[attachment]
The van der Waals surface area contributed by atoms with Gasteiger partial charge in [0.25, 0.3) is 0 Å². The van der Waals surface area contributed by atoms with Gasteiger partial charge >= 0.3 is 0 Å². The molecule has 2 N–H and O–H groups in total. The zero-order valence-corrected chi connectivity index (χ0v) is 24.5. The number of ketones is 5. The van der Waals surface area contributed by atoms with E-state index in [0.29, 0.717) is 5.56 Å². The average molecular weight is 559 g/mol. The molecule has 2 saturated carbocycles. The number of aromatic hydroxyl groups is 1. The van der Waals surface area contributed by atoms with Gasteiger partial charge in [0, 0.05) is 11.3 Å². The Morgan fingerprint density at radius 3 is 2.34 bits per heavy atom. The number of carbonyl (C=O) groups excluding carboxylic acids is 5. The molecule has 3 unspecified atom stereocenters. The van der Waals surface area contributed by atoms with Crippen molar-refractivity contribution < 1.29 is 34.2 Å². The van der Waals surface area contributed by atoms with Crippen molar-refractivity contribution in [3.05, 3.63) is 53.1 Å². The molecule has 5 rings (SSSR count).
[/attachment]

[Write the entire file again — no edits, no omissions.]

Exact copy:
The van der Waals surface area contributed by atoms with Gasteiger partial charge in [0.25, 0.3) is 0 Å². The van der Waals surface area contributed by atoms with Gasteiger partial charge >= 0.3 is 0 Å². The molecule has 2 N–H and O–H groups in total. The zero-order valence-corrected chi connectivity index (χ0v) is 24.5. The number of ketones is 5. The van der Waals surface area contributed by atoms with E-state index in [0.29, 0.717) is 5.56 Å². The average molecular weight is 559 g/mol. The molecule has 2 saturated carbocycles. The number of aromatic hydroxyl groups is 1. The van der Waals surface area contributed by atoms with Gasteiger partial charge in [0, 0.05) is 11.3 Å². The Morgan fingerprint density at radius 3 is 2.34 bits per heavy atom. The number of carbonyl (C=O) groups excluding carboxylic acids is 5. The molecule has 3 unspecified atom stereocenters. The van der Waals surface area contributed by atoms with Crippen molar-refractivity contribution < 1.29 is 34.2 Å². The van der Waals surface area contributed by atoms with Crippen molar-refractivity contribution in [3.05, 3.63) is 53.1 Å². The molecule has 5 rings (SSSR count).